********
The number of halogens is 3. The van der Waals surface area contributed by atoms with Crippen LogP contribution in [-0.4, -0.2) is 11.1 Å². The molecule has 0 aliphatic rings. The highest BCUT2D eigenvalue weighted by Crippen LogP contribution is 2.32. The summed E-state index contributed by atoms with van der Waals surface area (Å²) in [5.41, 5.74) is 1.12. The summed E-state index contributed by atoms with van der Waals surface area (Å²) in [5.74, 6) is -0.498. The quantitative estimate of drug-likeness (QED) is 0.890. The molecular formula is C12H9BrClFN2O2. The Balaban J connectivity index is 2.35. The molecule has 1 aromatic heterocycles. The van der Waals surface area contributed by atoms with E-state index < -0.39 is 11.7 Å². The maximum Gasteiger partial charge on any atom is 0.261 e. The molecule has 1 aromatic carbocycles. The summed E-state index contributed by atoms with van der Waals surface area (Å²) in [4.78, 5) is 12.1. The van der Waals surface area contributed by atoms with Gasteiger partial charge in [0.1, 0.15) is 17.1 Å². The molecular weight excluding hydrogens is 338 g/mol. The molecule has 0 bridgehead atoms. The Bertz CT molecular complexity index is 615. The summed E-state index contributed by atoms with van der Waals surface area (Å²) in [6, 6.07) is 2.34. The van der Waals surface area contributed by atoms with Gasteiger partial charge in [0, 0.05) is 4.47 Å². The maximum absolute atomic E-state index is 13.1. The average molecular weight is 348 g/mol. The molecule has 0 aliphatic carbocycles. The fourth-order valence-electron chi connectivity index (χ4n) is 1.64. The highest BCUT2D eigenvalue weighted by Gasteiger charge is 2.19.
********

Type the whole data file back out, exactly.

The number of halogens is 3. The van der Waals surface area contributed by atoms with Crippen LogP contribution in [-0.4, -0.2) is 11.1 Å². The molecule has 0 aliphatic rings. The highest BCUT2D eigenvalue weighted by Crippen LogP contribution is 2.32. The summed E-state index contributed by atoms with van der Waals surface area (Å²) in [5.41, 5.74) is 1.12. The summed E-state index contributed by atoms with van der Waals surface area (Å²) in [5.74, 6) is -0.498. The quantitative estimate of drug-likeness (QED) is 0.890. The molecular formula is C12H9BrClFN2O2. The Balaban J connectivity index is 2.35. The molecule has 1 aromatic heterocycles. The van der Waals surface area contributed by atoms with E-state index < -0.39 is 11.7 Å². The maximum Gasteiger partial charge on any atom is 0.261 e. The molecule has 1 aromatic carbocycles. The summed E-state index contributed by atoms with van der Waals surface area (Å²) in [4.78, 5) is 12.1. The van der Waals surface area contributed by atoms with Gasteiger partial charge in [0.1, 0.15) is 17.1 Å². The molecular weight excluding hydrogens is 338 g/mol. The molecule has 0 bridgehead atoms. The Bertz CT molecular complexity index is 615. The summed E-state index contributed by atoms with van der Waals surface area (Å²) in [6, 6.07) is 2.34. The van der Waals surface area contributed by atoms with Gasteiger partial charge in [0, 0.05) is 4.47 Å². The maximum absolute atomic E-state index is 13.1. The average molecular weight is 348 g/mol. The molecule has 0 aliphatic carbocycles. The fourth-order valence-electron chi connectivity index (χ4n) is 1.64. The highest BCUT2D eigenvalue weighted by Gasteiger charge is 2.19.